Friday, November 22, 1996

Looking for silver lining

The figures are more than a little daunting. But there's little to be gained from wallowing in the depressing news that came this week in the form of the NWT's first comprehensive Drug and Alcohol survey.

Instead, our legislators, community leaders, parents, teachers -- anyone with an interest in what we call home -- should do their best to find solutions in the survey's numbers.

On first glance, there does appear to be some cause for optimism.

Hard-drug use in the North is between two and five times the national rate. True. But the national rate is only one per cent, so there's at least one area for which the relatively inexpensive preventative approach still has merit.

There is also some hope to be found in the differences between drug use in the East and West.

In Nunavut, marijuana use is almost twice that of the Western Arctic. Alcohol use, meanwhile, shows the opposite trend -- the East has only two-thirds the rate of the West.

Much of that disparity can probably be blamed on economics. The simple truth is marijuana is much cheaper to ship than alcohol. This suggests that economic levers -- and from the government's point of view, that means taxes -- really can work.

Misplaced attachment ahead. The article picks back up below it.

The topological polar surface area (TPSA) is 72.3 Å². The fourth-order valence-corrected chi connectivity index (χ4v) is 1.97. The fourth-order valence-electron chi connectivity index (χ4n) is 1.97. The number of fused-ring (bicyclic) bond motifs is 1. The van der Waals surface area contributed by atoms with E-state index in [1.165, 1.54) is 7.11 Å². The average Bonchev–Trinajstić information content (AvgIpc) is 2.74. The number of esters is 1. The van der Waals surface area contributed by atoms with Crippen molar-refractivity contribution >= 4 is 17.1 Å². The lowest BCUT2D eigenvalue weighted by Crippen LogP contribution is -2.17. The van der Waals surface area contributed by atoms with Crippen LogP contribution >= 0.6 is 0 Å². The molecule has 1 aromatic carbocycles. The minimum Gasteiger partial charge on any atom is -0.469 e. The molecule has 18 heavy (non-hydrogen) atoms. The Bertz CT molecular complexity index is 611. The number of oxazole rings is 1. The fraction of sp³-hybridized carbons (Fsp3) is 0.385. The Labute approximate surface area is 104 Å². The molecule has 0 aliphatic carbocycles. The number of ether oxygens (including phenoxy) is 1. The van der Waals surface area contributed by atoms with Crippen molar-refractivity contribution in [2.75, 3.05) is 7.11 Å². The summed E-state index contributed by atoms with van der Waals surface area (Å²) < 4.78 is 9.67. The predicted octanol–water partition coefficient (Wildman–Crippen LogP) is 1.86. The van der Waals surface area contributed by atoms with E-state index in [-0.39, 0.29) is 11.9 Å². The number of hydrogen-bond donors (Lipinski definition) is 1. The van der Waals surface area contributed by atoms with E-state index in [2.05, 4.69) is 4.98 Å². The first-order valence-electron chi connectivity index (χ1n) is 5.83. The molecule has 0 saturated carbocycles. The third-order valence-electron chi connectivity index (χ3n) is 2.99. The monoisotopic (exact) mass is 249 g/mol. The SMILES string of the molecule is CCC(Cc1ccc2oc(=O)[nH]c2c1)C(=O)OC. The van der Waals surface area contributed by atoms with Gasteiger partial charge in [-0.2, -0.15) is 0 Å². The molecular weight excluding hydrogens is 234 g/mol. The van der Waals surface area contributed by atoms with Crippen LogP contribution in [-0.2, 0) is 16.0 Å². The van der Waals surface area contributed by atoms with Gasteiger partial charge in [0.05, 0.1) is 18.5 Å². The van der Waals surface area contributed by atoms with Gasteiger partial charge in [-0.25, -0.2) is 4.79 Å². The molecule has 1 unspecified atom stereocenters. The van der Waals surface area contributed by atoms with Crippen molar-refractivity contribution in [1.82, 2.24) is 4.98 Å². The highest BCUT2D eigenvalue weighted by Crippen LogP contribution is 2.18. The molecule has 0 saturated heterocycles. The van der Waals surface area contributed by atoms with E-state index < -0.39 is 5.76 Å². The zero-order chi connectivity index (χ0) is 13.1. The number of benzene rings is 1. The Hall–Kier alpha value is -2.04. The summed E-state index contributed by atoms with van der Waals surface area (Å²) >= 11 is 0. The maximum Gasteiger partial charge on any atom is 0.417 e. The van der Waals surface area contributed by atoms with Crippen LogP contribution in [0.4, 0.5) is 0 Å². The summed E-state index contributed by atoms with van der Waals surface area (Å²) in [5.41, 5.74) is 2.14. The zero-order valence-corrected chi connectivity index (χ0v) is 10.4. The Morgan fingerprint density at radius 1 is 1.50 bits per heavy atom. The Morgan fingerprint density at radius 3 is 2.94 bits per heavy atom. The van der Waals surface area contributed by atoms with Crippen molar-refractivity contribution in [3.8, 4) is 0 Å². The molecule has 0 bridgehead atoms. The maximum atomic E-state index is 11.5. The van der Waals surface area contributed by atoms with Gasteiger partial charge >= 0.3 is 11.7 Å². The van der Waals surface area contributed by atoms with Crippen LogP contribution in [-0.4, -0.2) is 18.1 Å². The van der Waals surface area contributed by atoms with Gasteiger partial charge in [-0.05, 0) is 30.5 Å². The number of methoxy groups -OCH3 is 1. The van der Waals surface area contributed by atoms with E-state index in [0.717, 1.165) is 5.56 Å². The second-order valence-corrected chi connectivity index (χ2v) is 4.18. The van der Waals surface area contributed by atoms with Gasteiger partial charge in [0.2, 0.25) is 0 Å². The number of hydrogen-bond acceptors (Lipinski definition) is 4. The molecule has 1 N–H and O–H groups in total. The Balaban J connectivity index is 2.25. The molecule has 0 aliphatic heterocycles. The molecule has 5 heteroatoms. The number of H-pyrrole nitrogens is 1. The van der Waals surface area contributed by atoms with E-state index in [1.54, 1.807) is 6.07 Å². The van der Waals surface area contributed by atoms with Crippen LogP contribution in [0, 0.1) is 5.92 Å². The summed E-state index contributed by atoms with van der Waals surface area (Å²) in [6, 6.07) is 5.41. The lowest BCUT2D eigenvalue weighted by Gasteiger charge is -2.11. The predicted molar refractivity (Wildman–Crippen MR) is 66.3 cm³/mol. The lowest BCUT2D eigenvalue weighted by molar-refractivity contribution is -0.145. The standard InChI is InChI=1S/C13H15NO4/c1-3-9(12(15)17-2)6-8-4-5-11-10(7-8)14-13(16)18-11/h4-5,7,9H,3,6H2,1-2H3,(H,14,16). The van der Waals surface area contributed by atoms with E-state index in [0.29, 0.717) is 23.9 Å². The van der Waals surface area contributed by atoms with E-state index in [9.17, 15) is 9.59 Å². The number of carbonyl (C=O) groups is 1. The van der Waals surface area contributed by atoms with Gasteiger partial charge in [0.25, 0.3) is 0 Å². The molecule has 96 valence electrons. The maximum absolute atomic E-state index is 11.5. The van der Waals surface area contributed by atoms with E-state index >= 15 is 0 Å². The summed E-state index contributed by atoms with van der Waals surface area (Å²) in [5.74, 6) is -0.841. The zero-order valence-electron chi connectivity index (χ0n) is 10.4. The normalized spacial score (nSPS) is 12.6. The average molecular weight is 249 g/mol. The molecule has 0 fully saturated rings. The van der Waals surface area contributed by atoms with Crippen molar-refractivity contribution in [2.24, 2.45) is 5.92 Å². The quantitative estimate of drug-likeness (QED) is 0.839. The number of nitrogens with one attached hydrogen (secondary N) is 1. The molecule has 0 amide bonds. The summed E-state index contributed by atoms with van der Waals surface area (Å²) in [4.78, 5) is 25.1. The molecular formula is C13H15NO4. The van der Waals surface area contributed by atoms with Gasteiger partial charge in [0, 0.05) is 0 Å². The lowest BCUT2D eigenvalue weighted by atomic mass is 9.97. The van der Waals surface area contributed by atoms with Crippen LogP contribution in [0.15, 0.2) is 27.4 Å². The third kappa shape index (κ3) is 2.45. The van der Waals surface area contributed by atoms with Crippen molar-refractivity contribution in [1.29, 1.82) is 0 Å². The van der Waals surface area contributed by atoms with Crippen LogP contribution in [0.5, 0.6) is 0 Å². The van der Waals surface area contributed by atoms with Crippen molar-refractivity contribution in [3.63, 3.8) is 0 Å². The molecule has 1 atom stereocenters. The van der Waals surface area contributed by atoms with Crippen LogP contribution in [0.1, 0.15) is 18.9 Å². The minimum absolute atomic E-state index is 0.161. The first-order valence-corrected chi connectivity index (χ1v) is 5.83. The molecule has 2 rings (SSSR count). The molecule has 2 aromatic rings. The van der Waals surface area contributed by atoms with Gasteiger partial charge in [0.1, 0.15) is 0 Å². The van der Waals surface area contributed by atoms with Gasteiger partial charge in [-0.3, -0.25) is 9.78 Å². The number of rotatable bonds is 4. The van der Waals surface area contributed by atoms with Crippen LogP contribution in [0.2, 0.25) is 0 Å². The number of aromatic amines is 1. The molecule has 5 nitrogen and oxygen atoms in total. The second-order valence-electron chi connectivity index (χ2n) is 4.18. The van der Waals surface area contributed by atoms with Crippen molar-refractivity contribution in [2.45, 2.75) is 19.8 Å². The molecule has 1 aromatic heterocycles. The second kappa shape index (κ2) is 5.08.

With the recent confirmation that Northern lung cancer rates are significantly higher than those in the South, it would seem a prudent time, then, to revisit the issue of tobacco taxes.

And that's just for starters. Much more can be gleaned from this invaluable study. The time and money that went into it must not be wasted. (11/22/96)

Cuts hit too hard

The Project Change Training Centre for young adults with disabilities is in dire straits after funding cuts from the territorial government.

As matters stand now, the centre, which also serves the NWT, will close at the end of March. Founder Beulah Phillpot says they still haven't given up hope.

In these days of government belt-tightening, workers have been laid off and groups have to work with smaller budgets. Some people and organizations can bounce back. But there are always the vulnerable who lack the reserves or the resources needed to carry them through lean times.

Project change has helped 300 people with disabilities equip themselves for life's challenges.

These are people who, with financial support now, can be helped to be self-sufficient in the future. Or support can be withheld until such time they are on public funds for the rest of their lives.

Both they and society would be far better served with modest funding now. Project Change should not be closed down. ( 11/22/96 )